Sheldon consults with large enterprises around the world on creating internal innovation programs which inspire employees to create and implement new ideas. He has been an entrepreneur most of his life having started four technology companies, the first a software consulting company in his college dorm room.
From 2013-2015 Sheldon was the CEO and co-founder of Artkick. Artkick tried to bring the digital revolution to the world of images and art. It transformed internet connected TVs into large interactive picture frames. A virtually unlimited selection of images, appealing to a broad range of tastes and interests, were available with a simple click or swipe on a controlling mobile device. When not being used to display interesting and compelling images, these TVs coiuld still be used to watch traditional television programming!Until mid-2012, Sheldon was the Chief Innovation Officer of the US firm of PricewaterhouseCoopers (PwC). Sheldon led a team whose mission was to accelerate innovation by inspiring the new ideas and reducing the barriers to their implementation. The innovation team developed iPlace, PwC's idea management system. In its first year of operation over 2,000 ideas were submitted, over 10,000 comments were created and over 41,000 votes on these ideas were cast. Over half of PwC has visited iPlace. The team created PwC Open University (pwc.com/openuniversity) where over 150 business courses created by PwC are available to the public at no charge. The PowerPitch project was a three round contest to identify the next $100 million business opportunity for PwC. The contest attracted thousands of participants and was documented in a feature article in Fortune Magazine
Sheldon Laube also oversaw the PricewaterhouseCoopers Center for Advanced Research (CAR). Located in the PwC San Jose office, CAR employs researchers and subject matter experts from around the globe to develop innovation solutions unavailable in the marketplace. CAR has developed and globally deployed new systems for document comparison and review, new techniques for anomaly detection in large data sets, a new expertise management system and new audit performance software.
While in college, Sheldon formed his first company, Consultants in Computer Technology. The company provided software consulting services in the Cleveland area. After graduation, he managed a research computer center for the Case Western Reserve University's Department of Computer Science. This research center was one of the initial sites on the ARPANet, which later developed into the Internet.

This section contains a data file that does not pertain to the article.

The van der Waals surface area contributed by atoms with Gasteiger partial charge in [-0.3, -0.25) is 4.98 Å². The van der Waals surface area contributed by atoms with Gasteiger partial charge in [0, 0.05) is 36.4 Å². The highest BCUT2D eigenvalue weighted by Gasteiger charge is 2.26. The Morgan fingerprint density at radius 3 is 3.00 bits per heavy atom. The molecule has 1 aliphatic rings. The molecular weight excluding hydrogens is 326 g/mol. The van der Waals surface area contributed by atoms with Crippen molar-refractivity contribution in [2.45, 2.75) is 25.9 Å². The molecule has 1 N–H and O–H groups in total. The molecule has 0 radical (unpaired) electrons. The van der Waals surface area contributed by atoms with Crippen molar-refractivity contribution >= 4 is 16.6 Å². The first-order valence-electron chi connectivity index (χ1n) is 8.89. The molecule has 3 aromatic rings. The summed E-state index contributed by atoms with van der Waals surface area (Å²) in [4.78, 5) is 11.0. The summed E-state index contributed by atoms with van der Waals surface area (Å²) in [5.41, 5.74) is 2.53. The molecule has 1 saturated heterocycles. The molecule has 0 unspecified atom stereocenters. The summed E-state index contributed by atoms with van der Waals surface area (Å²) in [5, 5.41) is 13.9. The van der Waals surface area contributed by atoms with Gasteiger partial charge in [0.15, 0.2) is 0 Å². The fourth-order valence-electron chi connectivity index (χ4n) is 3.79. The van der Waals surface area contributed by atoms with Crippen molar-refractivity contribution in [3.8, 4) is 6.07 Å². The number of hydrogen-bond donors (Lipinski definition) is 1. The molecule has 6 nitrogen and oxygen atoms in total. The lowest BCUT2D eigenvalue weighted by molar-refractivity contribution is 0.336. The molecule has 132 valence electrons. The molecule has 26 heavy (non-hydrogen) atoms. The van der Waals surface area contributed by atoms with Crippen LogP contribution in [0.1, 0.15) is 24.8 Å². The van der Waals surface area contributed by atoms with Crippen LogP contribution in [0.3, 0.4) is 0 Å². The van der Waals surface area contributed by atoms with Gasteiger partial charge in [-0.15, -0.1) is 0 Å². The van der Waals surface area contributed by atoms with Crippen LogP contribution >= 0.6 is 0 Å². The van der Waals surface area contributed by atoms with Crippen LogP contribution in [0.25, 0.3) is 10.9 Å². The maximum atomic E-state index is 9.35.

Sheldon's second startup, the Consumer Financial Institute (CFI), produced individual personal financial plans using artificial intelligence (AI) technology in the 1980s. Price Waterhouse purchased this firm in 1986 at which time Sheldon was admitted to the partnership.
At Price Waterhouse, Sheldon was the firm's first National Director of Information and Technology, and had overall responsibility for improving client service through the use of technology. He led the effort to standardize desktop productivity applications on a global basis. He made the decision to have Price Waterhouse become the world's first and largest customer of Lotus Notes. Later he managed the Global Technology Centre. During that time he oversaw the development of TeamMate (the leading internal audit software system), EdgarScan, and the Technology Forecast as well as a number of other advanced research projects.
Sheldon left the firm in 1995 to become the Executive Vice President and Chief Technology Officer (CTO) of Novell. At Novell he was responsible for the overall technology direction of over 4,000 professionals and the development of the firm's strategic vision.
In 1995, Sheldon joined four other executives to co-found USWeb. Within three years, USWeb rapidly grew to be the world's largest Internet professional services firm. As the Executive Vice President and Chief Technology Officer Sheldon was responsible for setting the overall technology direction on a global basis, identifying new technologies and leading an advanced research group.
Sheldon founded CenterBeam in 1999 to develop a new approach to the support of personal computers within corporations. CenterBeam raised over $170 million in venture capital under Sheldon's leadership. CenterBeam applied manufacturing Total Quality Management (TQM) approaches to IT services. Through this unique approach CenterBeam was able to deliver quality IT services to clients around the US without the need for any on-site IT support. Sheldon served as its Chairman and CEO for three years.
Sheldon received his Bachelor of Science degree from Case Western Reserve University.